PRINCE Harry has revealed he killed 25 people during his time in Afghanistan.
Writing in his autobiography Spare, the Duke of Sussex says he is neither proud nor ashamed of “taking human lives” as it was simply his job as a solider.
Prince Harry on patrol through in the Helmand province in southern Afghanistan in 2008Credit: AFP
The Duke of Sussex working as a helicopter pilot at Camp Bastion in 2012Credit: Getty – Pool
Harry‘s military career lasted 10 years and included two deployments to Afghanistan – in 2007 and 2008, and again in 2012 to 2013.
While working as an Apache helicopter pilot during the second, he flew on six missions that resulted in Taliban deaths.
The prince says that he did not think of the 25 as “people” but rather “chess pieces” that had to be taken off the board.
He also saw the insurgents he killed as “baddies eliminated before they could kill goodies”, he writes.
Soldiers do not usually know how many enemies they have wiped out, but Harry alleges he watched footage of each of his kills when he got back to base.
“My number is 25. It’s not a number that fills me with satisfaction, but nor does it embarrass me,” he says.
Harry was deployed as a forward air controller in the Helmand province during his tour in 2007.
He was “very proud” to serve there for more than two months before his location was leaked.
He was promoted to the rank of lieutenant with the Household Cavalry on in April 2008 then retrained as a helicopter pilot in the Army Air Corps.
Harry returned to Afghanistan in 2012 as a co-pilot and gunner at Camp Bastion for 20 weeks before leaving the military in March 2015.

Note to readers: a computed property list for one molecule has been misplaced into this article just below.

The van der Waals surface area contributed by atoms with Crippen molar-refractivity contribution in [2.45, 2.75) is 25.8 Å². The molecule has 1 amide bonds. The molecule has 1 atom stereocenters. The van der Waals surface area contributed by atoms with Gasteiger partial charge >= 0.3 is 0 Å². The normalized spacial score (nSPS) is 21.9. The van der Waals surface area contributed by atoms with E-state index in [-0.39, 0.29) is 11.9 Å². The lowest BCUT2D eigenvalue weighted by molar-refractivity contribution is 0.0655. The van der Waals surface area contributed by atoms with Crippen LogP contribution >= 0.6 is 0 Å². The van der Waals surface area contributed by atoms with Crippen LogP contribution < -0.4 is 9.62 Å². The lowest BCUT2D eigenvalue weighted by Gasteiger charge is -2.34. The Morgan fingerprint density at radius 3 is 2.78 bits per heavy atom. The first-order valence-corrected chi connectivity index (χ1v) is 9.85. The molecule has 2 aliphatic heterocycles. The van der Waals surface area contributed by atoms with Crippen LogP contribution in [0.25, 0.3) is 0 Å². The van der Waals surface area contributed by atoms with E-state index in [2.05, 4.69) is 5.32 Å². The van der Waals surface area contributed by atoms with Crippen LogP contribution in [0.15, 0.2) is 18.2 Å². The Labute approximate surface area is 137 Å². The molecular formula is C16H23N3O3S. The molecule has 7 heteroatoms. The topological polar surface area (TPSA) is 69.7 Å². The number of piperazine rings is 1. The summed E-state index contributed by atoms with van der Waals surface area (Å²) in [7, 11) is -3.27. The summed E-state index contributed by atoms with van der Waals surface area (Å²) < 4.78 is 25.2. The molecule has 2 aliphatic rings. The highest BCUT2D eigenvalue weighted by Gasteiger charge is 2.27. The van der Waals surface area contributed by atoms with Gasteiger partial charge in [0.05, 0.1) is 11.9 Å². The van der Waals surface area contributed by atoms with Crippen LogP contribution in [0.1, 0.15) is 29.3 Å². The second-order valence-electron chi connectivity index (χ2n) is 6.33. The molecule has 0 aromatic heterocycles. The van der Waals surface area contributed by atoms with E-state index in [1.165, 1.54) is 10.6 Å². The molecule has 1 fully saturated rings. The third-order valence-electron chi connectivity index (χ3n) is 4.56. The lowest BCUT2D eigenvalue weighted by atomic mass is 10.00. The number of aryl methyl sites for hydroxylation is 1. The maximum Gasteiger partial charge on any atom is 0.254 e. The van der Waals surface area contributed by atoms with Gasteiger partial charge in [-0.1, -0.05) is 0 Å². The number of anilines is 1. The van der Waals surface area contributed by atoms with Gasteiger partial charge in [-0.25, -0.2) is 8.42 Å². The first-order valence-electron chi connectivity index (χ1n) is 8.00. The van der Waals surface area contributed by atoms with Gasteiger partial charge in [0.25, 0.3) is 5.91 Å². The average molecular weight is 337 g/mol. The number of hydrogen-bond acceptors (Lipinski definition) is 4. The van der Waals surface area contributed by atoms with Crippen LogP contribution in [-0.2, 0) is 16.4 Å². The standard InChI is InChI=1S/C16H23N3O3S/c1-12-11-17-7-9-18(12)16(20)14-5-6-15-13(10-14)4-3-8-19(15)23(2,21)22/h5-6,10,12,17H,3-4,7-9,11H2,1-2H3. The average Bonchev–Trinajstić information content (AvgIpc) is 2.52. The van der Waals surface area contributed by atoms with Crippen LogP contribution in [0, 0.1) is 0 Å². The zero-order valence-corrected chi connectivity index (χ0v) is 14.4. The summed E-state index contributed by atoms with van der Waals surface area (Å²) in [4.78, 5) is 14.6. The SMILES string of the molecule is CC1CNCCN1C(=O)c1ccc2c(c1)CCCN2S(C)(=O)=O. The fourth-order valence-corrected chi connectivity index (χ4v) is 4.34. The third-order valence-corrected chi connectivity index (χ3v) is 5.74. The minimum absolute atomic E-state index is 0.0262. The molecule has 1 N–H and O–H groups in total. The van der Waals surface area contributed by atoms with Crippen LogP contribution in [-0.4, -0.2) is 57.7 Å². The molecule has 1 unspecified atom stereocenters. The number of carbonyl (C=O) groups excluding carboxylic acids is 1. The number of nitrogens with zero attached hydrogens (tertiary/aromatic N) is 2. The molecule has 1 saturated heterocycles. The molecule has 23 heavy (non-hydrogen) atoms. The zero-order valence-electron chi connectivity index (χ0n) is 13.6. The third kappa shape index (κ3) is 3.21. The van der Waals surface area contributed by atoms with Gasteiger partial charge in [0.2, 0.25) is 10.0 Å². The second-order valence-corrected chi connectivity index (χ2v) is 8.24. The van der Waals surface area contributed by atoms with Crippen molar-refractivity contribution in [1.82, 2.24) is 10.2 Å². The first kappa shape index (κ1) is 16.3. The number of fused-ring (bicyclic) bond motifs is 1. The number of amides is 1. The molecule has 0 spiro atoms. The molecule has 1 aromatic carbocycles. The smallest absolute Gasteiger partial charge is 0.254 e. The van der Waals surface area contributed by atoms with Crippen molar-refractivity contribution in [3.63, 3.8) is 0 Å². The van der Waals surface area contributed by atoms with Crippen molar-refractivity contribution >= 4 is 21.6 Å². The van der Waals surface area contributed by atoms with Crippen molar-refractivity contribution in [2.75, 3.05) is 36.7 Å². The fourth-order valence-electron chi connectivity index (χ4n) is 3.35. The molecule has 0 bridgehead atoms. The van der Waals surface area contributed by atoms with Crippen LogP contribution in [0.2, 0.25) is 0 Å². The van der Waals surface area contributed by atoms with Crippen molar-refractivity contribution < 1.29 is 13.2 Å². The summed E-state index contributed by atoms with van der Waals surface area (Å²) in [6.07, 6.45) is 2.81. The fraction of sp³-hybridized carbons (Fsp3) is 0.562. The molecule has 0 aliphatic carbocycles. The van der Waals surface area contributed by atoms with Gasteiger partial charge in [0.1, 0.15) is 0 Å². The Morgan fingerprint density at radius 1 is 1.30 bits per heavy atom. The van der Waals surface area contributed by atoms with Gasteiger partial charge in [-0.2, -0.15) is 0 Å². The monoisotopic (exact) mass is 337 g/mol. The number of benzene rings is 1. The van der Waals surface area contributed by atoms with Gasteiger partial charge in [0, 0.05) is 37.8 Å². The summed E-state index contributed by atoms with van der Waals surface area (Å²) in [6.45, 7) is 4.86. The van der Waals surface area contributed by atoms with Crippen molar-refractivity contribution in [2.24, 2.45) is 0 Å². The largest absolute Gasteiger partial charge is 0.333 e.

He said at the time that killing insurgents was part of his job, and that “we take a life to save a life”.
What we’ve learned since Harry’s bombshell book was leaked:
Security experts say the duke’s service makes him a top target for kidnapping, terrorism and a range of other threats.
Harry and wife Meghan Markle were stripped of their round-the-clock protection when they stepped back from royal duties.
The prince launched legal action against the government over the decision to take away his bodyguards, claiming it was unsafe for his family to return to the UK without them.
The Sussexes then sued again after being told they couldn’t even pay for police themselves. The court told them officers were not “guns for hire”.
They now fund their own security, which reportedly previously cost the taxpayer £5million a year.
Spare is due to hit shelves on January 10, but the Spanish edition is already for sale in some bookshops on the continent.
The Sun managed to nab one of the first copies. This story is based off a translation and a report by The Telegraph.
So far, it has emerged that William allegedly attacked his brother during a row over Meghan.
Wills allegedly branded the former Suits star “rude” and “difficult” then grabbed Harry by the collar.
He ripped his necklace before knocking him to the floor, smashing a dog bowl under his back, according to an extract published by The Guardian.
Other bombshells include Charles allegedly pleading with his sons not to make his final years a misery, accusing Camilla of leaking stories to the press, and Harry admitting to taking drugs.
Harry mans a 50mm machine gun aimed at Taliban fighters in 2008Credit: Getty
Harry was deployed twice to AfghanistanCredit: Getty – Contributor
Harry, William and Charles returned to RAF Brize Norton in 2008Credit: Getty
Harry’s military career lasted 10 yearsCredit: PA:Press Association